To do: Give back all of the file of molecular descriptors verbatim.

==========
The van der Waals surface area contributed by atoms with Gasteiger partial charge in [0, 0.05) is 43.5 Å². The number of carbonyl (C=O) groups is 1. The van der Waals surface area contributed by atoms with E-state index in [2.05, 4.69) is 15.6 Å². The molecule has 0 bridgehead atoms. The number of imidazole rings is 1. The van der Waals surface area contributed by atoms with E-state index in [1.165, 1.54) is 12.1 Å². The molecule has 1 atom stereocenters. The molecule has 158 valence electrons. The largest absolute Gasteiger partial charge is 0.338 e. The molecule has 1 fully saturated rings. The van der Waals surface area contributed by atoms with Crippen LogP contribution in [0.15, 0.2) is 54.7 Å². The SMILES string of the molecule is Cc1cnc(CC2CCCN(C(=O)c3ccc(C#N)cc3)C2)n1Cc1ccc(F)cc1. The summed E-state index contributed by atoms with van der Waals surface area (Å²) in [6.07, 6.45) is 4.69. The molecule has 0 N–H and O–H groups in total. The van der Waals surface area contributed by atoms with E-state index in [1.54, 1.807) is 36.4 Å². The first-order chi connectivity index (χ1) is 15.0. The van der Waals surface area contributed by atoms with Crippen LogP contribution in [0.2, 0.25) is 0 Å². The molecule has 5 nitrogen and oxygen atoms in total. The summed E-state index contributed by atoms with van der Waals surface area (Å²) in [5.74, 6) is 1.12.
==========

The van der Waals surface area contributed by atoms with Gasteiger partial charge in [0, 0.05) is 43.5 Å². The number of carbonyl (C=O) groups is 1. The van der Waals surface area contributed by atoms with E-state index in [2.05, 4.69) is 15.6 Å². The molecule has 0 bridgehead atoms. The number of imidazole rings is 1. The van der Waals surface area contributed by atoms with E-state index in [1.165, 1.54) is 12.1 Å². The molecule has 1 atom stereocenters. The molecule has 158 valence electrons. The largest absolute Gasteiger partial charge is 0.338 e. The molecule has 1 fully saturated rings. The van der Waals surface area contributed by atoms with Crippen LogP contribution in [0.15, 0.2) is 54.7 Å². The SMILES string of the molecule is Cc1cnc(CC2CCCN(C(=O)c3ccc(C#N)cc3)C2)n1Cc1ccc(F)cc1. The summed E-state index contributed by atoms with van der Waals surface area (Å²) in [6.07, 6.45) is 4.69. The molecule has 0 N–H and O–H groups in total. The van der Waals surface area contributed by atoms with E-state index in [1.54, 1.807) is 36.4 Å². The first-order chi connectivity index (χ1) is 15.0. The van der Waals surface area contributed by atoms with Crippen LogP contribution in [0.2, 0.25) is 0 Å². The molecule has 5 nitrogen and oxygen atoms in total. The summed E-state index contributed by atoms with van der Waals surface area (Å²) in [5.74, 6) is 1.12.